Antidepressants are now the second-most-prescribed drug in the United States, to the tune of about $10 billion dollars each year, and more and more Americans are turning to their primary care physicians to prescribe antidepressant medication. According to an article recently published in the journal Health Affairs¹, seven percent of all visits to a primary care doctor now involve the doctor prescribing an antidepressant for the patient during their visit – an increase of 3 percent over 1997 figures.
Since roughly 15 million Americans² are affected by depression each year, it is heartening that so many more of those individuals who are suffering from depression are seeking treatment. But there are dangers to these increases in the prescribing of antidepressants: the glut of advertising aimed at American consumers promising a “quick-fix” for depression has left many people confused about exactly what they can expect from these drugs, when they can expect it, and how these drugs differ from other medications the public is accustomed to taking. This confusion can lead patients who try antidepressants to “give up” on antidepressant therapy when they experience minor side effects or don’t experience immediate relief “like the woman in the t.v. commercial.” It is a terrible thing to see patients who might be greatly benefited by these drugs walk away from them when just a little education could make all the difference.
When properly prescribed and monitored, the right antidepressant can absolutely work wonders to help alleviate the debilitating symptoms of depression for many people. From patients who have struggled for years with chronic depression, to those who are coping with a more isolated bout of clinical depression, many people can benefit significantly from the use of these amazing drugs. When combined with talk therapy, these drugs have been shown to be even more effective and provide even longer-lasting relief from depression symptoms.
However, these medications can, and sometimes do, have side effects that patients should be aware of and that should be monitored. It’s also important for patients to know that it is sometimes necessary to try more than one antidepressant before the “right” one is found to achieve maximum symptom relief and that there is no one-size-fits-all medication that works for everyone. Knowing that there is more to antidepressants than what is portrayed in pharmaceutical company ads is very important in order to get the full benefit of what these drugs have to offer.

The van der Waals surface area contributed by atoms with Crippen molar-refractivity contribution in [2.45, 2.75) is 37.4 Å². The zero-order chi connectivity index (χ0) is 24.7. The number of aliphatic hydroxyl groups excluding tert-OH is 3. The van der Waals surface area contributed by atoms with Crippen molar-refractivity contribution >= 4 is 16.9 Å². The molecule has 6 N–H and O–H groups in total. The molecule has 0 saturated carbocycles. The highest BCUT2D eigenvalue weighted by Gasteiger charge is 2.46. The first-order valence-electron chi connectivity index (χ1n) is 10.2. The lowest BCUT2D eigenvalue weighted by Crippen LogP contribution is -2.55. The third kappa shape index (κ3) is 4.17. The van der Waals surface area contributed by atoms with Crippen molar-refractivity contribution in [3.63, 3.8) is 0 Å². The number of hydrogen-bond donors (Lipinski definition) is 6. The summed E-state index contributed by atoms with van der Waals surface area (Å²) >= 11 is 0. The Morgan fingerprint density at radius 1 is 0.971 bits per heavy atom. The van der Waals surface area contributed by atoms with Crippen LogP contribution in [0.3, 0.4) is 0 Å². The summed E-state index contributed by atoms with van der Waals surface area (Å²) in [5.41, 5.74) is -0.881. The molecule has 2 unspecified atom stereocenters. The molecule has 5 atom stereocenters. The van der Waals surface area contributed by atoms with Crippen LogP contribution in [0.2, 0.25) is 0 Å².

Important things you should know about antidepressants:
• When you visit your doctor to discuss an antidepressant prescription, be as open and honest about your depression symptoms (as well as your other health conditions) as possible. The more information your doctor has, the better job he or she can do of matching your symptoms with the right medication. And don’t be afraid to ask questions – the more informed you are about your depression and about the medication your doctor prescribes, the better.
• ALL drugs, including antidepressants, have side effects. Talk with your doctor and/or pharmacist about possible side effects and drug interactions that might affect you when taking the antidepressant. Most patients find these side effects to be minor and that they go away over time. If you find you experience side effects that are worrisome, contact your doctor for assistance, but again, remember all drugs have side effects.
• Most antidepressant medications TAKE TIME TO BEGIN WORKING. Sometimes it takes weeks before a patient begins feeling any positive effect from the medication and they may be tempted to stop taking the medication because “it’s not doing anything.” If you have not achieved the symptom relief that you and your doctor discussed within the expected timeframe, contact your doctor to talk about your options. There may be other medications that will work better for you, or, your physician may feel a dosage change to your current medication may be appropriate.